Sarah: So delicious. I try to listen to it once every six months, because it's just so yummy. But she talks about the moment where I think the coaching package she was going for was $80,000, or something like just bananas, and she was making 30. And that all of a sudden, she because she knew this was the best next decision for her. The question wasn't, “Oh my gosh, I can't believe this is $80,000.” It was “Where do I get $80,000?” And that that flip for her was really important. And that happens when we trust our own intuition and we know this is the best next step for us. Right? So that's us as a customer. And I don't know if you've had that experience too Lee, but I sometimes when I sign up for personal development programs, where I always have a coach, right? So I am looking for a new coach right? Here I'm talking about different things. Sometimes the answer in my gut intuitively is hell no, even if the whole list makes sense. And on paper, it looks like I'm an idiot for saying no to this, I will listen to my intuition, right?
Sarah: And then there are times where I'm like, can't believe I just bought that that was really expensive. And it turned out that like quintupled my business, right? There's times it's like, “Oh, God, that's why I felt compelled to do that. I knew it was the right decision.” You've had that experience, yeah?
Lee: Absolutely. There have been times on both sides, actually, where I will be sitting with a decision and I'm like, “There's something about this, I just don't know, it just doesn't feel quite right.” And it's not that there's anything wrong with the person or what they're offering. It's no judgment, no shade on them. It's just there's something inside me that is saying, “Mmm, maybe not.” And interestingly, the times where I have moved forward anyway, and those have happened a few more times than I care to admit. But truth be told, like it happens. I've said yes, for whatever reason, later on, I'm always like, “Ohh okay, this is why this is why my little intuitive nudge was saying this might not be for you.” And again, it doesn't mean it's a problem with the person or the program, it just wasn't the right fit, or it just wasn't the right time. Versus the moments where I just sense kind of in my solar plexus area, it's like something lands and I just know beyond a shadow of a doubt, “Yes, do this.” Even if it's more money than you had budgeted for or more than you thought you were going to do. It's like, my soul knows that this is the next step to take. And then you're right, it becomes not if but how?
Sarah: It's exactly right. Yeah. And we know that as a customer, right? We know that as a consumer, and it's everything from, you know, the little gadget ball, to your new kitchen, I don't know, pans, whatever it is all the way up through really expensive coaching, or maybe home decorating or rearranging things that sort of stuff, is that we just know. And that intuition can guide you through the sales process for someone else as well. And there are times in the middle of a sales conversation, you know, a discovery call or something's happening, I can just look at somebody and say, what, what just happened, right, because I'm with them. And that is so powerful in sales, because if it's not right for them, I don't want them to purchase either. And that intuition, like learning how to lean into that for somebody, is really important. But I think it can also be important when you are clear, and this is where integrity plays a massive role in sales, is when you are crystal clear that this is the solution for them and they're starting to bulk, is to understand what's happening for them, so you can help them make the best decision. And that takes intuition as well. There are times where I'll say to somebody, “Okay, so you do want to be able to take care of your aging mother or buy her homes for her so whatever. But you don't trust yourself to do the work, is that what I'm hearing?” and they'll go, “Oh, God, I really don't.” I'm like, “Awesome. Do you want to start there?” And yes, right. But you have to listen for that. And you have to trust that and that only you only can do that when it's real. Because you know what I say to people in sales and I really believe this is true, if it's the best decision for them it's kind of like you're selling a water heater. Stay with me for a sec. So if your water heater broke tomorrow, right all of you listening whether you're at the gym or you're driving or whatever you're doing just hang on. Your water heater just broke. Are you going to find the money to go get a new water heater by tomorrow? The answer is, of course.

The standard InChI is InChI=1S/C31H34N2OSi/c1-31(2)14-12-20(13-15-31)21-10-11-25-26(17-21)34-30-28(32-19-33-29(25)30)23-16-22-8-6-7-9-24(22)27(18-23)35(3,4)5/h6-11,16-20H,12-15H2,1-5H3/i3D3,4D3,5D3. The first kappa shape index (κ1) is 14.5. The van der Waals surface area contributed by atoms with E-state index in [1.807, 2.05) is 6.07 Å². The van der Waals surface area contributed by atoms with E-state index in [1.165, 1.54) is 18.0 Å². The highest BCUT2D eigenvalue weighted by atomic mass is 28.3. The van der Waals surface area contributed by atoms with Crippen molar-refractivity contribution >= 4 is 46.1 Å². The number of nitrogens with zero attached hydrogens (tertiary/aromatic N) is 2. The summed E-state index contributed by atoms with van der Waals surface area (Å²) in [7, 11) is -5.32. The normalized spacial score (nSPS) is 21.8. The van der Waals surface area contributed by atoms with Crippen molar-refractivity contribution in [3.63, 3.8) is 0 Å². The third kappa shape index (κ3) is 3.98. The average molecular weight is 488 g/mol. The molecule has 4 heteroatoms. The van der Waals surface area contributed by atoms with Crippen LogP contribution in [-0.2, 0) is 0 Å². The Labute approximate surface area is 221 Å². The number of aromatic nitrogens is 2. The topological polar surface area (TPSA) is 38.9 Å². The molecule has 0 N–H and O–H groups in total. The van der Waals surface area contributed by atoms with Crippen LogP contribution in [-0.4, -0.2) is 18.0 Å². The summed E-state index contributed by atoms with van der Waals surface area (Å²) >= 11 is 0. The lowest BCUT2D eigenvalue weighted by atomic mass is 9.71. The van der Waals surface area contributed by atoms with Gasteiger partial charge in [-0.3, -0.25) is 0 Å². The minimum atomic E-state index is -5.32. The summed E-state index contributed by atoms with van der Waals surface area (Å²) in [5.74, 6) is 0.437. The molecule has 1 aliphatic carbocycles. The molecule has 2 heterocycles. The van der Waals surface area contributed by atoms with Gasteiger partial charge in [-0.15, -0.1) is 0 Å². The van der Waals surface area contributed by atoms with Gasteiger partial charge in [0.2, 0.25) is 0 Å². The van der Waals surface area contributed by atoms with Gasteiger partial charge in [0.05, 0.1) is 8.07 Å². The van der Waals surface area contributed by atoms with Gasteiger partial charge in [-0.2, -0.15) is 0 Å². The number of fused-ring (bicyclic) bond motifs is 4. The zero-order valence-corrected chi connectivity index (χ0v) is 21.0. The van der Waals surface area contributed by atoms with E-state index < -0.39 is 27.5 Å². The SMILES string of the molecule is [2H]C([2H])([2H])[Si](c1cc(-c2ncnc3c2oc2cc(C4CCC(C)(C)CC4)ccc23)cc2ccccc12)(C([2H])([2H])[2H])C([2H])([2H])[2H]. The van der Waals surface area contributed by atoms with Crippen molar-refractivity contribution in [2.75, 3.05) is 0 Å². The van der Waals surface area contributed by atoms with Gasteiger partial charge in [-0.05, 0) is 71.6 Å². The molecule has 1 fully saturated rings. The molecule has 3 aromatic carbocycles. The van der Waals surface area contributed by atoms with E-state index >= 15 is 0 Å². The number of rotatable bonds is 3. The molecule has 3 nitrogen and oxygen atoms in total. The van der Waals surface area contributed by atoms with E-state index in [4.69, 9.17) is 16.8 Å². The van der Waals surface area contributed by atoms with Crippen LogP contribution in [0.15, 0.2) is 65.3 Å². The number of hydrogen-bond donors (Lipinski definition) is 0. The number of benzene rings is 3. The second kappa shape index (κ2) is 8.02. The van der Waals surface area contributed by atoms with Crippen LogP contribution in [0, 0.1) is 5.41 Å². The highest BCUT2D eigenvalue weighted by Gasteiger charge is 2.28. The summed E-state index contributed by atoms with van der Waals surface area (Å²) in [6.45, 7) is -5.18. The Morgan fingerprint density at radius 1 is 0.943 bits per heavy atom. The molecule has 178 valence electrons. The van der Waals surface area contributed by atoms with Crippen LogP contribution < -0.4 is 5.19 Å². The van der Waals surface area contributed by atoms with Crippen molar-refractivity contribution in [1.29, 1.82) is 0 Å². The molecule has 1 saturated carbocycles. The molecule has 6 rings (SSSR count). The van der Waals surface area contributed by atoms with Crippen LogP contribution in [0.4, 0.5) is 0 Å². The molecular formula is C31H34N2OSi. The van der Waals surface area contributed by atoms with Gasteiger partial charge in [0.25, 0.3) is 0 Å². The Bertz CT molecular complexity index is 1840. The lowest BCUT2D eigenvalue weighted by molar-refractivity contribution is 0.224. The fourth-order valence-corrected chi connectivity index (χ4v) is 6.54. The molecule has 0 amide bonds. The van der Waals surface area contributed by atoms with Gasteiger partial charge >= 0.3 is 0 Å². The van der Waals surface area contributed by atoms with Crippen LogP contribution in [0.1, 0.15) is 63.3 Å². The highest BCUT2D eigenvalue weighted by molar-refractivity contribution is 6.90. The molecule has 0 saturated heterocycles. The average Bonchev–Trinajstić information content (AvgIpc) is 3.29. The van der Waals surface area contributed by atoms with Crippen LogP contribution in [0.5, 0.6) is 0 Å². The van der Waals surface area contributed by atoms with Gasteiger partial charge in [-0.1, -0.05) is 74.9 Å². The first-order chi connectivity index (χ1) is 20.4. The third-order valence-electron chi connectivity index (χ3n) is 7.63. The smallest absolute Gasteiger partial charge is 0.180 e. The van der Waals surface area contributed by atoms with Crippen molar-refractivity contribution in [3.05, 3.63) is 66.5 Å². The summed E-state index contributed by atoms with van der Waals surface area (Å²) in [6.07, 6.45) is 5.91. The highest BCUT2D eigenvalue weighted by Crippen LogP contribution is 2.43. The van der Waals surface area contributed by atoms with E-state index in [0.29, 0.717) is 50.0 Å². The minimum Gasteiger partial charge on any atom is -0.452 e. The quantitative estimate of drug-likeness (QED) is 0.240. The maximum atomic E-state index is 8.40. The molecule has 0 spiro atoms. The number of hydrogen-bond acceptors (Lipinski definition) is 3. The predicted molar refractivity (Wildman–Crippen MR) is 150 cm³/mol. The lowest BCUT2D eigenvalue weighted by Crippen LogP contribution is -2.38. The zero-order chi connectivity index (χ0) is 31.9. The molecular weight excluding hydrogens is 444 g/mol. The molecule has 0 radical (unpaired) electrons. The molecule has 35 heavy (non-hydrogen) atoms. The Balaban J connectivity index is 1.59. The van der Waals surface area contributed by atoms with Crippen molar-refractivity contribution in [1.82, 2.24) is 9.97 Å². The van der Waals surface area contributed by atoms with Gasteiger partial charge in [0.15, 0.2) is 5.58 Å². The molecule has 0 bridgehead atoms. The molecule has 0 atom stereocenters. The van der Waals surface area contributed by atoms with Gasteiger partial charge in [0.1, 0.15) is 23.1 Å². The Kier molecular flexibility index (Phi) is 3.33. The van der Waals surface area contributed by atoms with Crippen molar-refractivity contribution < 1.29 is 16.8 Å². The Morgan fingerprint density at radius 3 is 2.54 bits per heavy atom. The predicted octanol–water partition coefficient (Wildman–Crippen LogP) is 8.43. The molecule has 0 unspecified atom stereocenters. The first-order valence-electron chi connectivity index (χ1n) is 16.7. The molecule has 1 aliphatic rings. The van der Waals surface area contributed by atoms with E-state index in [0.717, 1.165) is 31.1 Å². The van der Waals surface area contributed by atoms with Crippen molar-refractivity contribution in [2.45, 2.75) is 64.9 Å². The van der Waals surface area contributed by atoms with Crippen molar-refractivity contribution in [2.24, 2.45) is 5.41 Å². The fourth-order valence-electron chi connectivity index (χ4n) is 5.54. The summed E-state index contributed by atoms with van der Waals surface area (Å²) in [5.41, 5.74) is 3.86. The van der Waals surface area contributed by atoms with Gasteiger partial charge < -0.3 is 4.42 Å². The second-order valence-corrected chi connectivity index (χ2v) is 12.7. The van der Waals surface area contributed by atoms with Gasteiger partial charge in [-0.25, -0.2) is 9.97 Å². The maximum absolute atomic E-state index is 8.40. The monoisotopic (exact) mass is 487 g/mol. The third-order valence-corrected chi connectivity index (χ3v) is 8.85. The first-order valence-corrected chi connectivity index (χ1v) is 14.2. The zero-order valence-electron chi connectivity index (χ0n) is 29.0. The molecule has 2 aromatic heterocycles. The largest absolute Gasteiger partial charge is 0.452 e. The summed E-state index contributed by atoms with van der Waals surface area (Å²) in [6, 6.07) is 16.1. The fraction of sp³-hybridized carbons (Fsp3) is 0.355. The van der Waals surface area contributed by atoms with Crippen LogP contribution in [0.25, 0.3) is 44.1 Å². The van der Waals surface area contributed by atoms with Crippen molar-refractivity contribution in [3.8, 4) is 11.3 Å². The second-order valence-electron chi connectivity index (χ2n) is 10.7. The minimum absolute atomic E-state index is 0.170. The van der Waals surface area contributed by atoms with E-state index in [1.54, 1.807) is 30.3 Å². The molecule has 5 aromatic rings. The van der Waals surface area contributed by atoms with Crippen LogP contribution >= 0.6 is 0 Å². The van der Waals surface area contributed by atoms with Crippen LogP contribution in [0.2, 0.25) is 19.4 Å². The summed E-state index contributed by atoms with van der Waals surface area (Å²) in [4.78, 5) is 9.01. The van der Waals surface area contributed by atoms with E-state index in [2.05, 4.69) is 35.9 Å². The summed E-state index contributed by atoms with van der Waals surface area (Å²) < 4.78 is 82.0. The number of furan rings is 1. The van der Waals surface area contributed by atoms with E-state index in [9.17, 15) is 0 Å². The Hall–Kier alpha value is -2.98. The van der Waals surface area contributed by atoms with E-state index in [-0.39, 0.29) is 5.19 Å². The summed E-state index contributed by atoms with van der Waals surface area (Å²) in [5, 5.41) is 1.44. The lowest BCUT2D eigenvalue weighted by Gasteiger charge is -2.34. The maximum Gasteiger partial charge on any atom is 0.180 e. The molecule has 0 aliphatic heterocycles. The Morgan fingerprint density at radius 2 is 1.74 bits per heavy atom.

Lee: 100% yes.